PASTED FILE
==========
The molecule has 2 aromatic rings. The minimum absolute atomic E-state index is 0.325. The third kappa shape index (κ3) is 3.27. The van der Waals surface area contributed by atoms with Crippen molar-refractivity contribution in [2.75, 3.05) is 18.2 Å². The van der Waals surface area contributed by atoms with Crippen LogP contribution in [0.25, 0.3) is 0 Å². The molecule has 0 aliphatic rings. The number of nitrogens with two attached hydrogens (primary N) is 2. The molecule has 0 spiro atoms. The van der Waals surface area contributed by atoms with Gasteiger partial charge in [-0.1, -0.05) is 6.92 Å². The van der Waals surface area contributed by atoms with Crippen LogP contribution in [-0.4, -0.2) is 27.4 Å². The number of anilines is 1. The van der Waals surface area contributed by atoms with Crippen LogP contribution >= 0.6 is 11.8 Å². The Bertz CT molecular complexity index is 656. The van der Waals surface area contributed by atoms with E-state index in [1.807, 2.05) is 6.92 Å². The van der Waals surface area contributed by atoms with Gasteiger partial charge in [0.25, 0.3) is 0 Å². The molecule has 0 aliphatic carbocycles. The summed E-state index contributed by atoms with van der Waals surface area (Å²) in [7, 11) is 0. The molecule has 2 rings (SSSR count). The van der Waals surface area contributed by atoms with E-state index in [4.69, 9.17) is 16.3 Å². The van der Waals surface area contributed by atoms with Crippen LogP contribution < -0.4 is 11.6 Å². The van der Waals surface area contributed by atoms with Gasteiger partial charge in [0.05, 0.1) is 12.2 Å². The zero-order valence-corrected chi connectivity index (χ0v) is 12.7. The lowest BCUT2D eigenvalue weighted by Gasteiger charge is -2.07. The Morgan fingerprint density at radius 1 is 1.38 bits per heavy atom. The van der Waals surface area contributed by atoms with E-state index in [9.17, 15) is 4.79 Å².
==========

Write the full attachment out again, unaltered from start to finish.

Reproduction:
The molecule has 2 aromatic rings. The minimum absolute atomic E-state index is 0.325. The third kappa shape index (κ3) is 3.27. The van der Waals surface area contributed by atoms with Crippen molar-refractivity contribution in [2.75, 3.05) is 18.2 Å². The van der Waals surface area contributed by atoms with Crippen LogP contribution in [0.25, 0.3) is 0 Å². The molecule has 0 aliphatic rings. The number of nitrogens with two attached hydrogens (primary N) is 2. The molecule has 0 spiro atoms. The van der Waals surface area contributed by atoms with Gasteiger partial charge in [-0.1, -0.05) is 6.92 Å². The van der Waals surface area contributed by atoms with Crippen LogP contribution in [-0.4, -0.2) is 27.4 Å². The number of anilines is 1. The van der Waals surface area contributed by atoms with Crippen LogP contribution >= 0.6 is 11.8 Å². The Bertz CT molecular complexity index is 656. The van der Waals surface area contributed by atoms with E-state index in [1.807, 2.05) is 6.92 Å². The van der Waals surface area contributed by atoms with Gasteiger partial charge in [0.25, 0.3) is 0 Å². The molecule has 0 aliphatic carbocycles. The summed E-state index contributed by atoms with van der Waals surface area (Å²) in [7, 11) is 0. The molecule has 2 rings (SSSR count). The van der Waals surface area contributed by atoms with E-state index in [4.69, 9.17) is 16.3 Å². The van der Waals surface area contributed by atoms with Crippen LogP contribution < -0.4 is 11.6 Å². The van der Waals surface area contributed by atoms with Gasteiger partial charge in [0.05, 0.1) is 12.2 Å². The zero-order valence-corrected chi connectivity index (χ0v) is 12.7. The lowest BCUT2D eigenvalue weighted by Gasteiger charge is -2.07. The Morgan fingerprint density at radius 1 is 1.38 bits per heavy atom. The van der Waals surface area contributed by atoms with E-state index in [9.17, 15) is 4.79 Å².